Gov. Phil Murphy has nominated Fabiana Pierre-Louis to become the first black woman to seat on New Jersey’s Supreme Court.
Pierre-Louis is being nominated to fill the seat of Associate Justice Walter Timpone, who will reach the mandatory retirement age of 70 in November. If confirmed, Pierre-Louis would be the third black jurist to take a seat on the state’s highest court and the first in a decade.
“Justice cannot be blind if those who sit on our highest and most powerful bench are not surrounded by colleagues who encompass the full range of the American experience, whether it be racially or generationally, or both,” stated Murphy.
The daughter of Haitian immigrants raised, Pierre-Louis received her bachelor’s degree from Rutgers University-New Brunswick, then proceeded to graduate from Rutgers Law School-Camden with high honors.
“Standing her today, I know that I have truly lived and continue to live the American Dream that my parents came to this country in search of,” Pierre-Louis said.
“I have spent my entire legal career in New Jersey, both private practice, and in government service as an Assistant United States Attorney at the U.S. Attorney’s Office,” said Pierre-Louis, an Irvington native. “It is extremely humbling to have the opportunity to continue the proud tradition of the New Jersey Supreme Court’s commitment to justice, equality, and fairness.”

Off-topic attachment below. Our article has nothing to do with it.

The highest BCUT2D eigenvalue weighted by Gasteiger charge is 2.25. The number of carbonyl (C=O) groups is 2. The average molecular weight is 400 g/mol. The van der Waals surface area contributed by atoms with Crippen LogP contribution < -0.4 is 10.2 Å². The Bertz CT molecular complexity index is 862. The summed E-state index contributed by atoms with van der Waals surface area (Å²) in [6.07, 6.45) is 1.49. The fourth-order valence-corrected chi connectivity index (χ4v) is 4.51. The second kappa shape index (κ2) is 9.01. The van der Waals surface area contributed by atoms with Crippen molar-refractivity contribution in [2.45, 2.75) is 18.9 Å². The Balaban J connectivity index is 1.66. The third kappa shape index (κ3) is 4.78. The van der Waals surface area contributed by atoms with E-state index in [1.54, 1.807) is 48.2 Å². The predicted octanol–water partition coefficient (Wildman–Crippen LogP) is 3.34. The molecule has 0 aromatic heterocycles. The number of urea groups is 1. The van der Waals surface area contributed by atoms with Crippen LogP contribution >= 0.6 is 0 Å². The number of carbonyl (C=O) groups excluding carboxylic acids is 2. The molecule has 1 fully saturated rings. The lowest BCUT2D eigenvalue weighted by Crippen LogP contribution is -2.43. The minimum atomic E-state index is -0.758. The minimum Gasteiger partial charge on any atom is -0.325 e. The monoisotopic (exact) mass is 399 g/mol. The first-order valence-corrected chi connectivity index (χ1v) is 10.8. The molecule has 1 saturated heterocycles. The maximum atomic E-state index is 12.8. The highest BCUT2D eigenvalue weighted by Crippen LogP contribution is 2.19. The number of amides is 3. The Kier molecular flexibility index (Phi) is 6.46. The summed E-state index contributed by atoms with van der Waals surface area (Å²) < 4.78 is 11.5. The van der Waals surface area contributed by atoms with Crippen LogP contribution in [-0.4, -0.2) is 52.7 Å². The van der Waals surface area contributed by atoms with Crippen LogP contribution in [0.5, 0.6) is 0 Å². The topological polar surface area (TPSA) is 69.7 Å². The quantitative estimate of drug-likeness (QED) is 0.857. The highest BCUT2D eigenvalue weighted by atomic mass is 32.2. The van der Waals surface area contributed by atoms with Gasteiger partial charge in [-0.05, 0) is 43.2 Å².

The 39-year-old Pierre-Louis currently is a partner in the Cherry Hill office of Montgomery, McCracken, Walker & Rhoads, where she worked as an associate in her first three years out of law school, until 2010, and where she returned to last year.
Between stints at the law firm, Pierre-Louis served in the United States Attorney’s Office for the District of New Jersey for over nine years. During her time, she would work in each of the District’s three offices, in Newark, Trenton, and Camden. She was appointed Attorney-in-Charge of the Trenton Office in 2016 and the Camden office in 2018, the first woman of color to ever hold that position at both offices.
Murphy said Pierre-Louis has been described as both a “superstar” and “a unique blend of intellect and humility.”
The first-term Democratic governor said the nomination was not a reaction to the current national discussion around race and systemic bias after the death of George Floyd.
“However, given the challenges which are being brought to the forefront of our society, and the questions which will undoubtedly rise to reach our Supreme Court—core issues of socioeconomic equality and equity—there is no better meeting of an individual and the times,” said Murphy.